India

This enormous solar power plant in India just became the biggest in the world

solar power in India world's largest solar power plant

With setting up of the world’s largest solar power plant, solar power in India is rising Image: REUTERS/Fabian Bimmer

Andrea Willige
Senior Writer, Forum Agenda
Share:
Our Impact
What's the World Economic Forum doing to accelerate action on India?
The Big Picture
Explore and monitor how India is affecting economies, industries and global issues
A hand holding a looking glass by a lake
Crowdsource Innovation
Get involved with our crowdsourced digital platform to deliver impact at scale
Stay up to date:

India

China may be largest producer of solar energy in the world, but neighbouring India is no less ambitious when it comes to renewable energy. Expected to become the world’s third biggest solar market after China and the USA, it is putting its money where its mouth is. A case in point: the country has just put the world’s largest solar power plant into service.

This is good news not just for the future of energy security and solar power in India but also for its people’s short-term energy needs.

Have you read?

Beating records: solar power in India

The Adani Group’s new site in the southern Indian state of Tamil Nadu covers an area of 10 square kilometers and has a capacity of 648 megawatts (MW). This is nearly 100 MW more than the previous record-holder, the Topaz Solar Farm in California.

The solar power plant was built in only eight months, comprises 2.5 million individual solar modules and costs $679m to build. It is estimated that it will produce enough electricity to power about 150,000 homes at full capacity.

Made up of five plants in a single location, the solar photovoltaic project has helped push India's total installed solar capacity across the 10 gigawatt mark, which only a handful of countries can claim.

There's an average price decline of solar power in India
There's an average price decline of solar power in India Image: Bridge to India

Leading the world in renewables

A signatory of the Paris Agreement, India is forecast to meet its renewable energy commitments three years early and exceed them by nearly half. The country is aiming to generate nearly 60% of its electricity from non-fossil sources by 2027.

Solar is a particular focus: it makes up only 16% of renewable energy capacity now, but is set to contribute over half of the renewables target by 2022: 100 gigawatts of 175 GW. Large installations will be key to achieving this, and the government is planning 33 solar parks in 21 states, with a capacity of at least 500 megawatts each.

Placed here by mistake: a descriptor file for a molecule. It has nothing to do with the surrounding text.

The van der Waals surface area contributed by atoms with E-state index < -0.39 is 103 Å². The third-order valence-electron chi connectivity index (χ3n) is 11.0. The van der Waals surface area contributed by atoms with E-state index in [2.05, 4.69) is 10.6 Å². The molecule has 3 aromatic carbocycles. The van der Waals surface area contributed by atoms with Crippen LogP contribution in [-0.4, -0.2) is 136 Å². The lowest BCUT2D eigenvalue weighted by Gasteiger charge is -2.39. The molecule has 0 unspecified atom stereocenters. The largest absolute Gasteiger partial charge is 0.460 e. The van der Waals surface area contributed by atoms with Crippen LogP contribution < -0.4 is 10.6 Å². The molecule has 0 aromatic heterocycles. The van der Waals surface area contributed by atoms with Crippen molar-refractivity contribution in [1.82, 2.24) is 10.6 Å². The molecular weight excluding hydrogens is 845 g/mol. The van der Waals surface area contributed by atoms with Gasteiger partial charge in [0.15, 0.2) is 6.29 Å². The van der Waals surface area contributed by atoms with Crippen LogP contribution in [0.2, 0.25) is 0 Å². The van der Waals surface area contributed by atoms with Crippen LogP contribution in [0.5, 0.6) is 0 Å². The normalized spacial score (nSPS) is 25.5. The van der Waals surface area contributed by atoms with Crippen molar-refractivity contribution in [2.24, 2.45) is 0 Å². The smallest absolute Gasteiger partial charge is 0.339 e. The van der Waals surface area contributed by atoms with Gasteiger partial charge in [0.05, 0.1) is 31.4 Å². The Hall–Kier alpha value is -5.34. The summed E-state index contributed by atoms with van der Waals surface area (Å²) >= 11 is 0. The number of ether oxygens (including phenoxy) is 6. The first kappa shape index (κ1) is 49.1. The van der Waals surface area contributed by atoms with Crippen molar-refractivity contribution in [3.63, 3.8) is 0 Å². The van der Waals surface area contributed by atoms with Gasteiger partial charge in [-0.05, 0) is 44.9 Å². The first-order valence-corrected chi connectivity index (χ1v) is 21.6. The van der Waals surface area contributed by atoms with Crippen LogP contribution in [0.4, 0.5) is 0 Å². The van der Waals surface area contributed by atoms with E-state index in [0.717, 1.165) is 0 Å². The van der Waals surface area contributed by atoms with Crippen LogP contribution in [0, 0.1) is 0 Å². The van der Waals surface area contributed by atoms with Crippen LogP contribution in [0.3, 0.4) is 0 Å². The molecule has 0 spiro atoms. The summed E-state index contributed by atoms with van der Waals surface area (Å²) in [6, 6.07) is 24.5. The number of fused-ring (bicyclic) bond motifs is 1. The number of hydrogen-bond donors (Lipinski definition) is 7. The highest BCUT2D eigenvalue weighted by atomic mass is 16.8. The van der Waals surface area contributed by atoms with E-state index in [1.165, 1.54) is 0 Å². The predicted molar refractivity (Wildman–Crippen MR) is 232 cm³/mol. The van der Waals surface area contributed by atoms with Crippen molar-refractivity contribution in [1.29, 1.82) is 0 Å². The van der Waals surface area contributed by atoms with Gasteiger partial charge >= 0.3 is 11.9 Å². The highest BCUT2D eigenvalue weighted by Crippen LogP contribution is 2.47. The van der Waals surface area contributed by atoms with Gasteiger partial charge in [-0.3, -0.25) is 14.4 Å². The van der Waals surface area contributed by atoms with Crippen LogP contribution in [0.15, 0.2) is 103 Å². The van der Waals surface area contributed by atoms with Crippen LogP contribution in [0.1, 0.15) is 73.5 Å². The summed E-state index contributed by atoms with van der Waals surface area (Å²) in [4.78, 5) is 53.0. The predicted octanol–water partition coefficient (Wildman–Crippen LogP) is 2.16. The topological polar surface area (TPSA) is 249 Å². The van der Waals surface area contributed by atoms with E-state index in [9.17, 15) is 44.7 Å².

Plugging the energy gap with solar power in India

Prioritising solar is not just an investment in the future, though. India is one of the world’s fastest growing economies, and its energy use has doubled since 2000, according to the International Energy Agency.

Last year, the country declared that it had a power surplus for the first time ever, though The Hindu reported that 300 million people still don’t have access to electricity and power cuts continue to be ‘rampant.’ The issue, it appears, is that capacity remains unused in the grid because some state power companies simply cannot afford to buy sufficient electricity.

The Indian government has recently launched an energy ‘blueprint’, and raised its investment target for solar energy to $100 billion in an attempt to address both these near-term issues as well as securing its energy supply far into the future.

This will be important even if China is about to overtake India with an even larger solar power plant which is capable of producing 850 MW of power, enough to supply up to 200,000 households.

Loading...
Don't miss any update on this topic

Create a free account and access your personalized content collection with our latest publications and analyses.

Sign up for free

License and Republishing

World Economic Forum articles may be republished in accordance with the Creative Commons Attribution-NonCommercial-NoDerivatives 4.0 International Public License, and in accordance with our Terms of Use.

The views expressed in this article are those of the author alone and not the World Economic Forum.

Related topics:
IndiaEnergy TransitionFuture of the Environment
Share:
World Economic Forum logo
Global Agenda

The Agenda Weekly

A weekly update of the most important issues driving the global agenda

Subscribe today

You can unsubscribe at any time using the link in our emails. For more details, review our privacy policy.

Explainer: What is the European Free Trade Association?

Victoria Masterson

March 20, 2024

About Us

Events

Media

Partners & Members

  • Join Us

Language Editions

Privacy Policy & Terms of Service

© 2024 World Economic Forum